FURTHER FURTHER READING
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The cover of FTfm features some tough Monday morning reading for professionals paid to help investors pick hedge funds:
Roughly a quarter of all hedge funds tracked by Preqin have posted negative returns year to date, though the industry is up 3.2 per cent overall.
One in four is pretty bad for an industry with aspirations to asset class status, when the world has largely been calm and markets positive. Indeed, hedge fund managers are braced for their worst year since 2008. Read more
Live markets commentary from FT.com
Today in Chinese efforts to shore up the property market, from Bloomberg:
China will revive mortgage-backed debt sales this week after a six-year hiatus, as the government extends help to homebuyers in a flagging property market.
Postal Savings Bank of China Co., which has 39,000 branches in the country, plans to sell 6.8 billion yuan ($1.1 billion) of the notes backed by residential mortgages tomorrow, according to a July 15 statement on the website of Chinabond. The last such security in the nation was sold by China Construction Bank Co. in 2007, Bloomberg-compiled data show.
And from Nomura: Read more
The second guest post in this series comes from L Randall Wray, professor of economics at the University of Missouri-Kansas City. If the first was a call to arms for role of the state as entrepreneur, this is another big idea: we need to rethink the role of money in order to recognise the true challenge for finance.
Our Mission Oriented Finance conference explores how to direct funding toward what Hyman Minsky called “the capital development of the economy”, broadly defined to include private investment, public infrastructure, and human development.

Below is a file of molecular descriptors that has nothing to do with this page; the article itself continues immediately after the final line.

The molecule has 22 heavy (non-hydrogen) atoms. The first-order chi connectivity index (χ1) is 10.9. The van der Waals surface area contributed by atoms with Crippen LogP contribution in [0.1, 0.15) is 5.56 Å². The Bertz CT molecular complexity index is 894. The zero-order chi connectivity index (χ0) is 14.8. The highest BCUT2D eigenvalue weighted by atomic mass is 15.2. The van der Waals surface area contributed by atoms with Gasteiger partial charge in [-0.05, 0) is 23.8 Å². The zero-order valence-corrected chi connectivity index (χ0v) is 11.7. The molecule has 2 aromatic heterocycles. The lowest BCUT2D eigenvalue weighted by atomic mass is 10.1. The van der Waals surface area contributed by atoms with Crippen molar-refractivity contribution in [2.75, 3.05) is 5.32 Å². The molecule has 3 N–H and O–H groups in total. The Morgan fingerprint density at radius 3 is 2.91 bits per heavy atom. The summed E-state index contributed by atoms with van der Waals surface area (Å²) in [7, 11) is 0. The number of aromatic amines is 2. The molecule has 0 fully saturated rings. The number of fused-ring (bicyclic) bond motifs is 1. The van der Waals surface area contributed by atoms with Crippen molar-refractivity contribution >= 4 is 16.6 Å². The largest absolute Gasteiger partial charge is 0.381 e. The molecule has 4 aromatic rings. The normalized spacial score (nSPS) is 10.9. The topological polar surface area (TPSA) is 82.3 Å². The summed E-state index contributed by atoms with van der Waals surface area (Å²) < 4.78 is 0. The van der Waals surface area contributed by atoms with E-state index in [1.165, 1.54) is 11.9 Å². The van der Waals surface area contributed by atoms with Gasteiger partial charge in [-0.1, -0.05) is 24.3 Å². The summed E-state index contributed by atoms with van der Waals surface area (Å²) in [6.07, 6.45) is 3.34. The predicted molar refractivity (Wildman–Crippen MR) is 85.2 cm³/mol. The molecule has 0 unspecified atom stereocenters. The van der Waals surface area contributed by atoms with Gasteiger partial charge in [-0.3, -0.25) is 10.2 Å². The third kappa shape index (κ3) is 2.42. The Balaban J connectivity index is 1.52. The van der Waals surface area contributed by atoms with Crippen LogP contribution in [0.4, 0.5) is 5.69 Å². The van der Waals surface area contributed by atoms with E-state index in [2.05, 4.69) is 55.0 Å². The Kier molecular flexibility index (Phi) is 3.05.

But to understand how, we need to understand what money is and why it matters. After all, finance is the process of getting money into the hands of those who will spend it. Read more
Markets: “Asian stocks rose, joining a global rebound as better U.S. earnings offset the downing of a passenger jet in Ukraine and Israel’s invasion of Gaza. Emerging-market currencies climbed while corn fell to the lowest since 2010. The MSCI Asia Pacific excluding Japan Index advanced 0.3 percent as of 11:44 a.m. in Hong Kong, with three stocks rising for every two that fell. Futures on the Standard & Poor’s 500 Index (SPX) were little changed after the U.S. gauge climbed from its biggest loss in three months. Indonesia’s currency added 0.4 percent versus the dollar before the result of presidential elections is announced. Corn slumped 1.3 percent on U.S. production. Natural gas slid 1.9 percent.” (Bloomberg) Read more